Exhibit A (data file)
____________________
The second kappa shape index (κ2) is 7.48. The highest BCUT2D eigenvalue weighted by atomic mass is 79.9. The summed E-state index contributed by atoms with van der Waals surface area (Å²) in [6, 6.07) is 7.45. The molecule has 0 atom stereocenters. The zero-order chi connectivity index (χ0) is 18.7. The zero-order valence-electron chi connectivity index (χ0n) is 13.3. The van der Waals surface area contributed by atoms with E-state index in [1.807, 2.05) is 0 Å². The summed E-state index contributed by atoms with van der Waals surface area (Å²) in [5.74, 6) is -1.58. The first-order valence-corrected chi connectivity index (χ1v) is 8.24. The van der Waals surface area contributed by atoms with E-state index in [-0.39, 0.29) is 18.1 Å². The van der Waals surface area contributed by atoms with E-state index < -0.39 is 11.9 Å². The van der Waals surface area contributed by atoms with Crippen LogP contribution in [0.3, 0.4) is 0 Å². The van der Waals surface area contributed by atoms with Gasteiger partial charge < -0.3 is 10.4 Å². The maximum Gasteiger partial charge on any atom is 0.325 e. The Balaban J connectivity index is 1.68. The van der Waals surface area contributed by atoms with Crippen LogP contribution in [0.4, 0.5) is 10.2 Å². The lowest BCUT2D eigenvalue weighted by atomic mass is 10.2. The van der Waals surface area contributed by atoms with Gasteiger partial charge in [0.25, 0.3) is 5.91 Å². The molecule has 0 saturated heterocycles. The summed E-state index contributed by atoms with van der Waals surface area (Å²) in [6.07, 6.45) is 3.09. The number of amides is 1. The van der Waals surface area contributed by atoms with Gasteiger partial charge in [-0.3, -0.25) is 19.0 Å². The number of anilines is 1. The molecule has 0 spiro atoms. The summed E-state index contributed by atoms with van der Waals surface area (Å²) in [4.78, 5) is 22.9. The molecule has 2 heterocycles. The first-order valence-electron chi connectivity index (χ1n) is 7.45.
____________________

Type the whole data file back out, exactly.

The second kappa shape index (κ2) is 7.48. The highest BCUT2D eigenvalue weighted by atomic mass is 79.9. The summed E-state index contributed by atoms with van der Waals surface area (Å²) in [6, 6.07) is 7.45. The molecule has 0 atom stereocenters. The zero-order chi connectivity index (χ0) is 18.7. The zero-order valence-electron chi connectivity index (χ0n) is 13.3. The van der Waals surface area contributed by atoms with E-state index in [1.807, 2.05) is 0 Å². The summed E-state index contributed by atoms with van der Waals surface area (Å²) in [5.74, 6) is -1.58. The first-order valence-corrected chi connectivity index (χ1v) is 8.24. The van der Waals surface area contributed by atoms with E-state index in [-0.39, 0.29) is 18.1 Å². The van der Waals surface area contributed by atoms with E-state index < -0.39 is 11.9 Å². The van der Waals surface area contributed by atoms with Crippen LogP contribution in [0.3, 0.4) is 0 Å². The van der Waals surface area contributed by atoms with Gasteiger partial charge < -0.3 is 10.4 Å². The maximum Gasteiger partial charge on any atom is 0.325 e. The Balaban J connectivity index is 1.68. The van der Waals surface area contributed by atoms with Crippen LogP contribution in [0.4, 0.5) is 10.2 Å². The lowest BCUT2D eigenvalue weighted by atomic mass is 10.2. The van der Waals surface area contributed by atoms with Gasteiger partial charge in [0.25, 0.3) is 5.91 Å². The molecule has 0 saturated heterocycles. The summed E-state index contributed by atoms with van der Waals surface area (Å²) in [6.07, 6.45) is 3.09. The number of amides is 1. The van der Waals surface area contributed by atoms with Gasteiger partial charge in [-0.3, -0.25) is 19.0 Å². The number of anilines is 1. The molecule has 0 spiro atoms. The summed E-state index contributed by atoms with van der Waals surface area (Å²) in [4.78, 5) is 22.9. The molecule has 2 heterocycles. The first-order valence-electron chi connectivity index (χ1n) is 7.45.